A round-up of market statements, news, economics and views from the property and construction sectors
SHED, MGNS | Cost inflation and Private housebuilder updates
Urban Logistics REIT (SHED, 125p, £592m)
Specialist UK ‘last mile’ logistics real estate investment trust. Guidance: “We see the potential for continued capital market turbulence, but are reassured by the continuing demand in the occupational market. We remain well placed with our largely fixed debt cost, low LTV, and immediately available debt facilities at an attractive cost, to acquire assets when the time is right. Our strategy will continue to be based on value creation through active asset management, leaving us well-positioned in a volatile market”. Trading: 12 new lettings in the period generated £4.0m of additional rental income; nine rent reviews or re-gears in the period, generated an additional £0.6m. LFL 59% rental uplift across all 21 lease events for the period. 40% of the portfolio with an EPC rating of A or B, and 86% with an EPC rating A-C, up from 27% A or B and 76% A-C in March. Occupancy rate, 95% at period end, with five further leases either let post period end or in solicitors’ hands. Recent deployment of a further £3.3m of capital, bringing the total in the period to £112m, at a blended net initial yield of 4.8%. HY results, 11 November.
In other news …
Cost inflation. Knowsley Council has halted Morgan Sindall’s (MGNS) planned cinema complex job in Kirkby town centre in Merseyside blaming rocketing cost and ongoing national economic uncertainty, ConstructionEnquirer.com (link). Morgan Sindall was named as preferred contractor for the project at the start of the year. However, the current national market conditions have resulted in the overall costs to deliver the scheme jumping by up to £5m – almost double the original cost – and still with considerable uncertainties. Council chiefs said they had planned to borrow some of the funds to pay for the scheme, with the borrowing costs to be repaid from rents charged to the cinema and the restaurants in the development. At interest rates early in 2022, the scheme would have at least broken even, but at the current level of around 5% the project would be loss-making. Viewpoint: A modestly sized project, but symptomatic of cost pressures being felt across many construction sectors, particularly public non-residential work. Given tight funds and rising costs, many public authorities will be weighing up the ‘must have’ priorities (eg housing and infrastructure) and more ‘like to have’ like leisure and cultural facilities.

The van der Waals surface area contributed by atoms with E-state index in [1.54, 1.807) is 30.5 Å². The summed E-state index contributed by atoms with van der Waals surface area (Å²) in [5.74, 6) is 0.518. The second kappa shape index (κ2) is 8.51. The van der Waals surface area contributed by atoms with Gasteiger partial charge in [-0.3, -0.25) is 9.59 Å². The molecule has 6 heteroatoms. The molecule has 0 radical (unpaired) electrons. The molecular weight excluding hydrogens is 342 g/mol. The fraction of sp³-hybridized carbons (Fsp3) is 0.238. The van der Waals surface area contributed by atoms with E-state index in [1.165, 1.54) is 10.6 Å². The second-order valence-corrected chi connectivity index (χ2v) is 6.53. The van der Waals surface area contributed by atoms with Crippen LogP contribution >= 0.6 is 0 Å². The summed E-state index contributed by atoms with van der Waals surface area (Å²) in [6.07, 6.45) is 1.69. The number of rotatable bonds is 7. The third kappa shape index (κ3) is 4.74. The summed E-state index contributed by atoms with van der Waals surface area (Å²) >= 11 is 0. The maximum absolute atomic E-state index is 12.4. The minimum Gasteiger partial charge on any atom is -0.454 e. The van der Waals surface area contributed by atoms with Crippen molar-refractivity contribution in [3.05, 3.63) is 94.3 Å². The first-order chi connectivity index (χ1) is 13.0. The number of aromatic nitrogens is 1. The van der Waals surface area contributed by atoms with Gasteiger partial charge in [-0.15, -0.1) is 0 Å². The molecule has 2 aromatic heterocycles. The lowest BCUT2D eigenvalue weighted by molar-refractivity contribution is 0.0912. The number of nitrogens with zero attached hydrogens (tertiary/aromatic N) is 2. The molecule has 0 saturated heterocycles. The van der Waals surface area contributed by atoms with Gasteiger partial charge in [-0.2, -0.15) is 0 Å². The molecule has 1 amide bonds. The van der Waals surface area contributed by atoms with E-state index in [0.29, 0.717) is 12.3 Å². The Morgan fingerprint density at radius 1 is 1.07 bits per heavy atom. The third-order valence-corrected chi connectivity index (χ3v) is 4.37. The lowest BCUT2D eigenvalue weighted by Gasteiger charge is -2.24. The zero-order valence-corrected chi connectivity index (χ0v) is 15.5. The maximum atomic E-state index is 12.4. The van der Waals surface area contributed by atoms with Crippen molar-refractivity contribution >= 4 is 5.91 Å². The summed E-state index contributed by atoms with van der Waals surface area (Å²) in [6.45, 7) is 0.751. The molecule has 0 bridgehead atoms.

Private housebuilders. Former Avant Homes chief executive Mark Mitchell has returned to housebuilding with the launch of Honey, a company backed by private equity firm Alchemy Partners, Property Week (link, paywall). Sheffield-based Honey has initially agreed to acquire two developments in South Yorkshire and Derbyshire and is in advanced discussions on two other sites in the same regions, which could deliver a total of 289 homes with a combined gross development value of £87m. It is anticipated that the average selling price of Honey homes will be £300,000. Mitchell previously worked with Alchemy when the private equity firm was part of a consortium that owned Avant Homes, before it was sold to Berkeley DeVeer and Elliot Advisors (UK) last April.
NB Prices are as at the previous day’s close.
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